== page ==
What To Do When You No Longer Care About Your Startup

Stefan Palios

What do you do when you have customers and employees–but realize you have lost your passion for your startup? This is an experience Kevin Sandhu had in 2019 before selling his company, Grow Technologies, to ATB Financial. Speaking with TechExit.io ahead of his Vancouver conference talk, Kevin shared more about what he did when he stopped caring about his startup.

Key takeaways:

  • If problems happen and your response is apathetic, you might have hit a wall where you have lost passion for your startup.
  • When you hit this wall, it’s critical to plan your exit strategy before you run out of energy or burn out completely.
  • Exiting a business is not just about the financial element; it’s also a deeply personal journey for founders

Common advice says to not start a tech company unless you want to build a unicorn, deca-corn, zebra, centaur, or any other animal-turned-startup-descriptor.

It’s advice Kevin Sandhu believed in when he founded Grow Technologies, a B2B fintech platform, in 2014. Yet in 2019, he hit a wall–he lost his passion–and sold the company for what was a life-changing amount, but a far cry from the billion-dollar exit his ambitions wanted.

Speaking with TechExit.io, Kevin shared more about the raw emotional journey of figuring out the right next step once you realize you won’t reach your grand ambition.

Founder shrugged

After working in investment banking and private equity for a few years, Kevin started Grow Technologies in 2014 with all the hallmarks of a unicorn-in-the-making: a B2B financial platform for banks with a high average contract value and over $8 million raised from investors. This was, after all, the ambition Kevin had when he founded the company. It was the story he told early investors and how he enticed employees away from cushy jobs at big tech companies.

From 2014 to 2019, Kevin built the business; the journey resembled many tech companies’ early stories filled with high highs, low lows, and multiple pivots. While the company’s mission may not have been his life’s passion, Kevin got immense joy from seeing his customers succeed, from growing the business, and from giving his employees a great place to work.

Then a moment came in February 2019 that threw everything off course.

A large customer churned and the product roadmap hit a snag. Normally, Kevin would “roll his sleeves up” and fix the problem, as he had done countless times before. But this time was different: he didn’t want to.

“I appreciated my customers and I wanted to deliver value to them,” said Kevin. “But the reality is the business and product had changed so much and it wasn’t something I could get excited about anymore. I just stopped caring about the business. I still cared deeply about the team and had many friends and mentors as investors. I wanted to do right by them all. But I just didn’t care about the business anymore.”

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Planning the next step

Almost immediately, Kevin realized two truths about his work with Grow Technologies. The first is that he still had energy left–he wasn’t entirely burnt out–so he could still navigate the company into its next phase. The second is that he had a massive ego response to handle.

“I was deathly afraid of being called a quitter,” said Kevin. “Those who knew me would say, ‘This isn't the passion that we said a few years ago. You said you were going to build a category-defining legacy generational business. And this is a base hit, not a home run. So why'd you quit?’ And that would be a trigger for me.”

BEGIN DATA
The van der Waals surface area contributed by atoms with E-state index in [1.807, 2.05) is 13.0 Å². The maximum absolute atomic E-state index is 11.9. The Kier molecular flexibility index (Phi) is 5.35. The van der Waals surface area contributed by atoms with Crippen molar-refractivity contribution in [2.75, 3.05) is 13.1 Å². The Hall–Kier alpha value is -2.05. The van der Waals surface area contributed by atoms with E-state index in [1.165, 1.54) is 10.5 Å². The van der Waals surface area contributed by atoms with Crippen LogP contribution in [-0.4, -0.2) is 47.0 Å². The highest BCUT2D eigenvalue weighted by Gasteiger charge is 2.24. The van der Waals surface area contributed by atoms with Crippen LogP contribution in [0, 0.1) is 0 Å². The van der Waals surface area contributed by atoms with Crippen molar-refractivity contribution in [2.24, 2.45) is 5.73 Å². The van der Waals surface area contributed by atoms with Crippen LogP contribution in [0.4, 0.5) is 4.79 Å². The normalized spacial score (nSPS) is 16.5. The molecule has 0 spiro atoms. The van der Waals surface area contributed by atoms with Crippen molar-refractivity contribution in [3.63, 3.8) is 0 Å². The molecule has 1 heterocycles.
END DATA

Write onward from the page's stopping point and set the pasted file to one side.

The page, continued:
Figuring out how to remove himself from Grow Technologies either meant selling or shutting down. So he “called back old suitors” who had previously expressed interest in acquiring the business. Luckily for him, his small business was a drop in the bucket for a potential buyer.

“We’re tiny to them,” said Kevin. “The average contract value versus buying the business altogether was not actually material to them.”

An exit made the most sense for Grow Technologies and for Kevin personally: Alberta’s ATB Financial acquired the company in late 2019.

The slightly more difficult challenge was understanding his own needs as a CEO and founder. His first step was to reframe and redefine “quitting” to say he was not quitting a life’s mission–the business was never mission-driven–but instead was stepping away from a project. And stepping away was ok because the trajectory of the business meant investing five more years (or more) would not have materially changed much for him, his employees, or his investors.

“We had a successful sale, everyone did well,” said Kevin. “I knew I was not going to disappoint anybody and we weren't going to hit a wall.”

No embarrassment of riches

On the surface, Kevin’s current company, Otter–a financial platform for freelancers–looks similar to Grow Technologies. Both are in the FinTech space, both are investor-backed, and both beginnings started with grand ambitions.

But there’s a subtle difference this time: Otter is borne of a personal mission for Kevin to make entrepreneurship less privileged and more accessible to everyone.

During his Grow Technology days, Kevin said his only source of motivation was extrinsic: caring for his employees, investors, and customers. But when the gut punches of entrepreneurship kept coming, that source proved inadequate. Now, Otter benefits from the same extrinsic motivation as well, but there’s also the deeper mission driving him through the rough days.

Staring down middle age, Kevin admitted he’s beginning to think about his overall legacy. He’d also be remiss if he didn’t admit–just a little–that he wants to become rich and famous. But there’s something simpler at play this time around.

“The day-to-day driver is actually pretty simple,” said Kevin. “I’m mission-oriented because I really want this product to exist in the world.”